The 2008 GFC took nearly everyone by surprise. Could it happen again in the not too distant future?
Unfortunately, some reputable economic forecasters think that it could.
I’m no financial expert and not in the business of giving financial advice. However as I got burned by the 2008 stock market crash and have no desire to repeat the experience, I have been taking an interest in what financial editors have been writing. In last six months the warnings of a worldwide recession have been getting louder.
As was the case in 2007/08 the big problem is the American economy, which is drowning in debt while the stock market keeps climbing to what many experts are warning, is unsustainable heights. Added to that is Trump’s trade war and countries like Turkey and Argentina which in serious financial trouble. It doesn’t help that the Australian economy is nowhere near as healthy now as it was in 2008, when we had a large surplus. So it’s likely that if there is another GFC in 2019/2020, we’ll feel the pain. Part of that pain will be a significant fall in the value of our super funds and other shares we hold.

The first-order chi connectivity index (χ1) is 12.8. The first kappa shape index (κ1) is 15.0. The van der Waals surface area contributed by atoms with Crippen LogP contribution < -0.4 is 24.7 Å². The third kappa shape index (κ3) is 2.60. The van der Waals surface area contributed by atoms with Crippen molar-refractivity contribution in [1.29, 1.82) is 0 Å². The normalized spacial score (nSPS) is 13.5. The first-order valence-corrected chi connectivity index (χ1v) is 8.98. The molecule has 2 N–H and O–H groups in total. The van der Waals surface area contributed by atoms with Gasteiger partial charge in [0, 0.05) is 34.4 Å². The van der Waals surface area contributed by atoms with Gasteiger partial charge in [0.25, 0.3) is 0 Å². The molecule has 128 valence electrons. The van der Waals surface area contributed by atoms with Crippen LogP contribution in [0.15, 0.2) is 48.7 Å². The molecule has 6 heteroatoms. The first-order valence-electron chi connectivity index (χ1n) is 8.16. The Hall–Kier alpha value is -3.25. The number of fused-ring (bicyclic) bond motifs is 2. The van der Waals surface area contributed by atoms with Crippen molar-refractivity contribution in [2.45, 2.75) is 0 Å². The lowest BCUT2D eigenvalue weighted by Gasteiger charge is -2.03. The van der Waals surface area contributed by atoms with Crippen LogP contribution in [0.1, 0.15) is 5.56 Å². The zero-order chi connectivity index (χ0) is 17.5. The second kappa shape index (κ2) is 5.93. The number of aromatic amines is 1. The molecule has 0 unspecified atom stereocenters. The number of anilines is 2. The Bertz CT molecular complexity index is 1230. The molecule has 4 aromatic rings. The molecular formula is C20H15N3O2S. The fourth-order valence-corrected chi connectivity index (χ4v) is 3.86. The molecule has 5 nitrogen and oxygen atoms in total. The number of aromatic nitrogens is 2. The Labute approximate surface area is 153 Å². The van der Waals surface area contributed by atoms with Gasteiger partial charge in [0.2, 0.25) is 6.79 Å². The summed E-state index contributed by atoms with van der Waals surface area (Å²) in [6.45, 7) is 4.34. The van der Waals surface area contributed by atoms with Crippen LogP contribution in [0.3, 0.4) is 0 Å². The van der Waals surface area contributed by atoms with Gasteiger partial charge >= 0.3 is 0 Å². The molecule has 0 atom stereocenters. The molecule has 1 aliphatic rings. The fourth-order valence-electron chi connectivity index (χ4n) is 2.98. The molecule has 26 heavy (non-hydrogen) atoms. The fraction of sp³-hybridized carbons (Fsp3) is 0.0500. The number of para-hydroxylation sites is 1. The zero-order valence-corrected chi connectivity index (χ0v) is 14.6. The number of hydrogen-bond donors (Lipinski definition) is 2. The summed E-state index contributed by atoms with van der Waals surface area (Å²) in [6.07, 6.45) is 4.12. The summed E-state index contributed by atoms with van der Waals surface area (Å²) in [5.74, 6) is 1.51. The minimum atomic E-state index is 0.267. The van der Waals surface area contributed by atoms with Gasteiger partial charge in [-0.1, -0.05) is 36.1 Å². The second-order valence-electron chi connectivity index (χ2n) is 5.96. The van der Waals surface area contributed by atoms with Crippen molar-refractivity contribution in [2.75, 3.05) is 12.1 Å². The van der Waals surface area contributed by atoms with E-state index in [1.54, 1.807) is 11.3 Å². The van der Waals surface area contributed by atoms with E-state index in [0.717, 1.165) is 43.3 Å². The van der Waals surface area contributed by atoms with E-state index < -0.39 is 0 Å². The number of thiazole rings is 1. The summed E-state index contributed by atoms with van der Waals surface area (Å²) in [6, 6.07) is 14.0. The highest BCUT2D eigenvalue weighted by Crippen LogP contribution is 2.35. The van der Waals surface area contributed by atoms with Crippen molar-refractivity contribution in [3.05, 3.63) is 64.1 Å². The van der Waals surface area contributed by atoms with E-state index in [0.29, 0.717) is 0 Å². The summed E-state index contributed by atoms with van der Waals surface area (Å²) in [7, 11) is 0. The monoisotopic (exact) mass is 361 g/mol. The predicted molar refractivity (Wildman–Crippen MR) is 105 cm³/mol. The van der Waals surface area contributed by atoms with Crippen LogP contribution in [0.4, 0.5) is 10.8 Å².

I discovered another worrying issue when I started moving my meagre savings into cash and other “safer” investments. The super funds we looked at were still operating on a “business as usual” basis and offering “high growth” investment options, which meant lots of exposure to Australian and international shares and property – the sectors likely to suffer major losses if there’s a crash.
Surely the highly paid financial managers running these big funds would be aware of the danger signs and taking steps to protect members’ savings. Let’s hope so!
Now don’t just take my word for it. As I said, I’m no expert. However it might be a good idea to have a look where your money is invested and seek professional advice on how safe it would be in the event of a major stock market fall. It’s no good waiting til everyone else is trying to get out before you act.
I hope the warning is wrong and the experts warning of a recession don’t know what they’re talking about. But I’ve moved our investments – just in case.